Prime Minister gives upbeat take on Papua New Guinea’s economy


The Prime Minister, Peter O’Neill, speaking at the Business Advantage
 Papua New Guinea Investment Conference in Brisbane, said the mid-year assessment of the economy was better than anticipated. He said the growing investment interest in the Pacific being shown by China, Australia and the United States is ‘healthy’.

‘Last week we finalised the Mid-Year Economic and Fiscal Outlook, and it was more positive than we had anticipated,’ said O’Neill.

‘The recent earthquake, and lingering effects of the past drought have impacted the economy, but we have recovered well.

Treasury is now forecasting positive GDP growth for the year.

‘This is a welcome turnaround after months of challenging conditions.’


O’Neill said the government is ‘working hard’ to deliver new projects including Wafi-Golpu, the P’nyang LNG expansion and Papua LNG, but flagged that PNG would be pushing to get a better deal for itself.

‘We will make better use of our national resources.

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‘The first LNG [undertaking] was a unique project. It was a foundation project, so we gave a lot of concessions that are not normally given to such a project.’

O’Neill said the ‘last thing we want to do is change the fiscal regime of these projects’, but he did call for a more balanced negotiated outcome.

‘For many years we have been told that we would have Dutch disease—the economy will suffer as a result of that.

‘The last thing we want is to experience what we have experienced where there is less foreign currency.’

‘This perception has led us to allow companies to park export revenues in foreign accounts.

‘Right now, we are renegotiating that. We need some rebalancing in some of the new projects that are being put up.

‘Because the last thing we want is to experience what we have experienced before, where there is less foreign currency; less imports come in; key infrastructure that we need to rebuild, based on the import of materials, [comes to a] standstill; people lose jobs.

’So the cycle continues—and that is what we want to avoid. We need to make sure we have enough influence to mitigate this problem.’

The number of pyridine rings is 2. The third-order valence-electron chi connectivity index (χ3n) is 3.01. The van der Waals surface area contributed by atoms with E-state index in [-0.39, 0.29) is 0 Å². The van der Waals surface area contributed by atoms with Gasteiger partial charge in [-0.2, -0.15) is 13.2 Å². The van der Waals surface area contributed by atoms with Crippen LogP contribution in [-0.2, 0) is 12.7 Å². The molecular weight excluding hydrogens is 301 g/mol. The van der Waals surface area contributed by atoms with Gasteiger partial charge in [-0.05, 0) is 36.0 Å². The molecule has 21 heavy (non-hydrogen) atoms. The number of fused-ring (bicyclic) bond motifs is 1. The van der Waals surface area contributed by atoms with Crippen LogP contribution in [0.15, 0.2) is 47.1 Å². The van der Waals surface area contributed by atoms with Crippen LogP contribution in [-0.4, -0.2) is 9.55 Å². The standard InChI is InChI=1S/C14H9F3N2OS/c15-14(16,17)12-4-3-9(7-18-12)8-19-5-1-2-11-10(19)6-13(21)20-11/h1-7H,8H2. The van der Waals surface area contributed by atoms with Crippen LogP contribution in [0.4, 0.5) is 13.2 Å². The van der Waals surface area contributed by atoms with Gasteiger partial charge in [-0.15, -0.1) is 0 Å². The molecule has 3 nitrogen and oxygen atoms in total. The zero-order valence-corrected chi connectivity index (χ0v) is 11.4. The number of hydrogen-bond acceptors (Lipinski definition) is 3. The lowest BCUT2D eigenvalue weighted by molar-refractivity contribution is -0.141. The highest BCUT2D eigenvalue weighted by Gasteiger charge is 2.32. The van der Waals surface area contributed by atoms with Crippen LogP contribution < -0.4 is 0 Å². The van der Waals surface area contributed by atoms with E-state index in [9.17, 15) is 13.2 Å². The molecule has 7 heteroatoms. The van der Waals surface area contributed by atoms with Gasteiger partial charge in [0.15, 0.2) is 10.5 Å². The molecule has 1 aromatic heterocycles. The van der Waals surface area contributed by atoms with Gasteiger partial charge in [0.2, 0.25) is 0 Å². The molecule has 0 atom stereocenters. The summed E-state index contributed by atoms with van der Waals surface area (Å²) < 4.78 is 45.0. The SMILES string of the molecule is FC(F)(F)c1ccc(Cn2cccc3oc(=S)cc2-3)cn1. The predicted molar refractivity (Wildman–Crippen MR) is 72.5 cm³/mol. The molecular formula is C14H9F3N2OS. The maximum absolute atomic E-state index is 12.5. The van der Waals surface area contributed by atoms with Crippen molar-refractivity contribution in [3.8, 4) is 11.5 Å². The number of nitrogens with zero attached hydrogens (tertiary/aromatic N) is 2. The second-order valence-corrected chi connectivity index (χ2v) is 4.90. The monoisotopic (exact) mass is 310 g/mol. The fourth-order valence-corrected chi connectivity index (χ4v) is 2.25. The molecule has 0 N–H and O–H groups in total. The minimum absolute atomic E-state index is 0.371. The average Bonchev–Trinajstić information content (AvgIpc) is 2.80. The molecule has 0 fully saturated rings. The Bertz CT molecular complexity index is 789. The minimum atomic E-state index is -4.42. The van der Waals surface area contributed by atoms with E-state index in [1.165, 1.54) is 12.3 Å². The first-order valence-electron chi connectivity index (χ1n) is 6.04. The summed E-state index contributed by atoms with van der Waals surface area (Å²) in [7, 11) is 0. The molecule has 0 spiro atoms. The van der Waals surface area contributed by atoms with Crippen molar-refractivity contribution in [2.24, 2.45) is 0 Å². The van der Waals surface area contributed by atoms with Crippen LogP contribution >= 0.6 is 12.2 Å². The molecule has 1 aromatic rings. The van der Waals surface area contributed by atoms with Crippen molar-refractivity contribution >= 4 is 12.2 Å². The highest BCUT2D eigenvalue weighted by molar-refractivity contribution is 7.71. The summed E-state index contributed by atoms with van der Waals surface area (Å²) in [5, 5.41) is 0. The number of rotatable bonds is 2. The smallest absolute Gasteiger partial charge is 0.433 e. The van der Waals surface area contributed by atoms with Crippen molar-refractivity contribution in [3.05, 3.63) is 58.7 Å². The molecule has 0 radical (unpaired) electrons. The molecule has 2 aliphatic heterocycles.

Mining Act

O’Neill said another mistake that has to be avoided is only establishing the rights of landowners after the project is completed.

‘The transparency and visibility of the landowners must be clear.’

‘I will be encouraging vibrant discussion between the mining community and government.’

O’Neill said the government has ‘tried to learn’ from its previous experience.

He added, however, that he can ‘assure the business community’ that the government’s fiscal regime will remain stable.

‘I will be encouraging vibrant discussion between the mining community and government.’

The government, he said ‘has to reflect the will of the people’, but ‘that doesn’t mean that is the position that we will finally conclude.

‘We will have to negotiate the outcome that is beneficial to everyone.’

Infrastructure funding interest

O’Neill welcomed the increasing interest in funding infrastructure in the Pacific that is being shown by China, and a trilateral arrangement between Australia, the United States and Japan.

‘What we want to do is improve the standard of living for our people.’

‘It is healthy that there are competing sources of finance for much-needed infrastructure in the region, because we are prone to many challenges.

‘Take climate change for instance. Or cyclones, [which create] challenges for infrastructure and the rebuilding of many communities in the Pacific.

‘We need to have access to cheaper funds and that means that the competition between China and Australia and the United States [about making available] funds to the Pacific, including countries like Papua New Guinea, at much lower rates is in the best interest of our countries.

‘We welcome those initiatives, although we cannot do business with every one of them.

‘We have no competing interests over geopolitics, or political issues.

‘What we want to do is improve the standard of living for our people and we will do the best deals [we can].’


  1. We need to have access to cheaper sources of finance to build impact economic infrastructure like quality world class roads and highways linking our major urban population centres like Port Moresby and Lae. We need to open up the missing-link roads like the Southern Highlands-Gulf Highway, Jiwaka-Madang Highway and rebuild the Highlands Highway into a World class 4-lane road from Lae to Kikori. These roads will contribute to encouraging increased levels of economic activity in the country and will help to repay the loans we get to build such economic roads. Also, the new corridor or missing-link roads will open up and enable communities which have not participated in any form of economic activity to start participating in modern economic activities hence increasing the economy and GDP of the nation. We also need to borrow money to build new hydro-power plants and gas fired power plants to increase electricity penetration in the country to about 70% or greater by 2030 as the PNG government anticipates to enable once again more economic development of the country by empowering our people to engage in business activities by making use of cheap electrical energy. As such, the attempt by the United States, Japan and Australia to assist developing countries like PNG in the Asia – Pacific region by providing cheap loans for building impact economic infrastructure is most welcome. We have started borrowing from the Chinese so far, but if the other three countries can offer cheaper and competitive loans for infrastructure development in our country, that is good news. Loans are not bad, so long as we can invest the funds on impact economic infrastructure that will help to repay the loans in the future just like in any business venture.

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